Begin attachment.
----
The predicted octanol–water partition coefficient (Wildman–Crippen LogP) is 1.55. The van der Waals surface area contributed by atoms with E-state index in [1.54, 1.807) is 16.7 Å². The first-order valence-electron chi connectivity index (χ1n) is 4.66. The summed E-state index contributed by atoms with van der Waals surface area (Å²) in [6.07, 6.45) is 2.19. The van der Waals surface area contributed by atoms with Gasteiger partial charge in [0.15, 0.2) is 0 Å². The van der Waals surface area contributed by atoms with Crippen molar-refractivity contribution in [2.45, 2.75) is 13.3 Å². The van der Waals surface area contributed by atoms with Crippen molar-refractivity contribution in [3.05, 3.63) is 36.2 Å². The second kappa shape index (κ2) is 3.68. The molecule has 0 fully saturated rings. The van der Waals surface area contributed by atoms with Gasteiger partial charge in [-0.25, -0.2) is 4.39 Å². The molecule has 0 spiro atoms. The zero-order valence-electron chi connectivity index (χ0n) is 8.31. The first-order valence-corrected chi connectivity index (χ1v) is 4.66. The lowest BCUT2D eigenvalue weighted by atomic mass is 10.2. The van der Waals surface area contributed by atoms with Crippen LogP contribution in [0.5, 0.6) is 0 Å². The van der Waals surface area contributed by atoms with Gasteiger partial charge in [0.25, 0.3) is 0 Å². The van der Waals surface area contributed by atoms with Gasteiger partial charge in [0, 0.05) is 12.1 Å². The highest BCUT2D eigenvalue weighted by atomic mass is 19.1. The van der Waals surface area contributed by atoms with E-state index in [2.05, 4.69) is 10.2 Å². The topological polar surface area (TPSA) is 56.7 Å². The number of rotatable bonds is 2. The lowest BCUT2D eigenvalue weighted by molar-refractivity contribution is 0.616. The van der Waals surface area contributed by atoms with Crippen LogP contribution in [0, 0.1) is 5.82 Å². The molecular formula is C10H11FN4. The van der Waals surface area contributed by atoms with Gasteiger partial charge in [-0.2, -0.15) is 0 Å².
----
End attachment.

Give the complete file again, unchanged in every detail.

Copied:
The predicted octanol–water partition coefficient (Wildman–Crippen LogP) is 1.55. The van der Waals surface area contributed by atoms with E-state index in [1.54, 1.807) is 16.7 Å². The first-order valence-electron chi connectivity index (χ1n) is 4.66. The summed E-state index contributed by atoms with van der Waals surface area (Å²) in [6.07, 6.45) is 2.19. The van der Waals surface area contributed by atoms with Gasteiger partial charge in [0.15, 0.2) is 0 Å². The van der Waals surface area contributed by atoms with Crippen molar-refractivity contribution in [2.45, 2.75) is 13.3 Å². The van der Waals surface area contributed by atoms with Crippen molar-refractivity contribution in [3.05, 3.63) is 36.2 Å². The second kappa shape index (κ2) is 3.68. The molecule has 0 fully saturated rings. The van der Waals surface area contributed by atoms with Gasteiger partial charge in [-0.25, -0.2) is 4.39 Å². The molecule has 0 spiro atoms. The zero-order valence-electron chi connectivity index (χ0n) is 8.31. The first-order valence-corrected chi connectivity index (χ1v) is 4.66. The lowest BCUT2D eigenvalue weighted by atomic mass is 10.2. The van der Waals surface area contributed by atoms with Crippen LogP contribution in [0.5, 0.6) is 0 Å². The van der Waals surface area contributed by atoms with Gasteiger partial charge in [0.25, 0.3) is 0 Å². The van der Waals surface area contributed by atoms with Gasteiger partial charge in [0, 0.05) is 12.1 Å². The highest BCUT2D eigenvalue weighted by atomic mass is 19.1. The van der Waals surface area contributed by atoms with E-state index in [2.05, 4.69) is 10.2 Å². The topological polar surface area (TPSA) is 56.7 Å². The number of rotatable bonds is 2. The lowest BCUT2D eigenvalue weighted by molar-refractivity contribution is 0.616. The van der Waals surface area contributed by atoms with Crippen LogP contribution in [0, 0.1) is 5.82 Å². The molecular formula is C10H11FN4. The van der Waals surface area contributed by atoms with Gasteiger partial charge in [-0.2, -0.15) is 0 Å².